‘Mac Beth’ Theater Review: High School Girls Reenact the Bard With Much Sound but No Fury

Erica Schmidt’s trainwreck of a production is an insult to both Shakespeare and teenage girls

macbeth mac beth isabelle fuhrman
Photo: Carole Rosegg

“Mac Beth,” an updated version of Shakespeare’s Scottish tragedy built on seven uniform-clad high school girls playing out the roles in their free time, is full of a whole lot of sound but precious little fury — except perhaps the fury of the audience for what has been done to one of the Western world’s great dramas.

Let me start my saying that the Red Bull Theatre production, which opened Sunday at Off Broadway’s Lucille Lortel Theatre, is not completely radical. All-female productions of Shakespeare are nothing new. (In just the last decade, Phyllida Law has produced three fine versions of “Julius Caesar,” “Henry IV” and “The Tempest.”) Nor is it a novelty to build an adaptation around high schoolers discovering the Bard’s text and making it their own (see Joe Calarco’s “R & J”).

And director Erica Schmidt explores some interesting ideas in her adaptation, even drawing parallels to the Slender Man case involving teenage girls who prove susceptible to acts of extreme violence against each other. But as a director, she’s produced a loud, exasperating muddle.

I have no objections to modern takes on the classics, or having Shakespeare characters deliver messages via texts on their cellphones, toast each other with red Solo cups or have Banquo make a spliff sign with her fingers when asking, “Have we eaten on the insane root, that takes the reason prisoner?”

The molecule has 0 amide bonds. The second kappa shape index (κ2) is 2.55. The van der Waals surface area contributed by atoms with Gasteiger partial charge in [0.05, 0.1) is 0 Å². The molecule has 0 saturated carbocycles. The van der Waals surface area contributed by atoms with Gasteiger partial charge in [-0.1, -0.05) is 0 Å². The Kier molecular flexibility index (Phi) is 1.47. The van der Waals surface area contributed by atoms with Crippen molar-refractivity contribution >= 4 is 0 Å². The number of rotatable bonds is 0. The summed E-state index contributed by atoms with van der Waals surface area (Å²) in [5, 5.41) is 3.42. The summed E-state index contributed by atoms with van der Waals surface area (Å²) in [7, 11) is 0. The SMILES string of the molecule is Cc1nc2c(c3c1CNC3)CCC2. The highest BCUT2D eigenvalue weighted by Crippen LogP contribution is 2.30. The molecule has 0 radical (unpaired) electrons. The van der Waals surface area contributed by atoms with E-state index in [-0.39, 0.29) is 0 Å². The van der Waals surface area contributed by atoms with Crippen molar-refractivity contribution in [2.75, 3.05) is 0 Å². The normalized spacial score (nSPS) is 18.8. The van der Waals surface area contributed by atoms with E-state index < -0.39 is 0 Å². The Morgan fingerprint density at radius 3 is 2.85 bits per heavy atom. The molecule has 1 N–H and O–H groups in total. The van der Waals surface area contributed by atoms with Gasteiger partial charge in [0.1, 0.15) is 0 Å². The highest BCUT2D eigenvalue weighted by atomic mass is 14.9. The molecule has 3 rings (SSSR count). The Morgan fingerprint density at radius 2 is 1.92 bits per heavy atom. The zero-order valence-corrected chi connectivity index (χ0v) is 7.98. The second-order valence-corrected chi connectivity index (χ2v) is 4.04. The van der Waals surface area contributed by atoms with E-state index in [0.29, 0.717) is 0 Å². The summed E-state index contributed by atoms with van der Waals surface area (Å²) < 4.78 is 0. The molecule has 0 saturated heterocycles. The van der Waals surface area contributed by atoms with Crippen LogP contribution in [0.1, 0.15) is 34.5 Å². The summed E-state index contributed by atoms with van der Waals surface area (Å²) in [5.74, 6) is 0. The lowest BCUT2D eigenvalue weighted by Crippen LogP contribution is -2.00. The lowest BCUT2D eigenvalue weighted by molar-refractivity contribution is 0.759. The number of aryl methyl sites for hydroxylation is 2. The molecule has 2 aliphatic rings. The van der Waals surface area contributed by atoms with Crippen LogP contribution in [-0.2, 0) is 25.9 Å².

But the performances here are so spastic, the line delivery so rapid-fire that not only is Shakespeare’s poetry lost but also any sense that these are flesh-and-blood adolescents who have deliberately chosen to act out this ancient play in some grassy field (strikingly designed on a thrust stage by Catherine Cornell). Isabelle Fuhrman‘s Macbeth comes across as more petulant than conflicted, while Ismenia Mendes’ Lady Macbeth joins much of the cast in substituting ever-higher volume for any variation in her line reading.

Leaving aside the modern interjections (“Awkward!”), the overacting throughout is egregious — Annasophia Robb, who plays one of the witches as well as several other characters, actually delivered a much more subtle, convincing performance as a teenage Carrie Bradshaw on The CW’s “The Carrie Diaries.”

Yes, Shakespeare’s language can feel unfamiliar — but speeding through it and raising your voice doesn’t make any more sense of it, especially when Schmidt has already hacked the play down to an intermissionless 90 minutes. (Had there been an intermission, I would have been tempted to slip the cast some Ritalin.)

Schmidt has some interesting ideas about female violence, and she produces some memorable stage tableaux, particularly during the witches’ cauldron sequence played out in a mesmerizing (and of course loud) onstage rainstorm. But her direction repeatedly lets down her concept, and her cast, who don’t so much strut and fret their hour and a half upon the stage as they do stomp and flail.

As Macbeth might say, “This is a sorry sight.”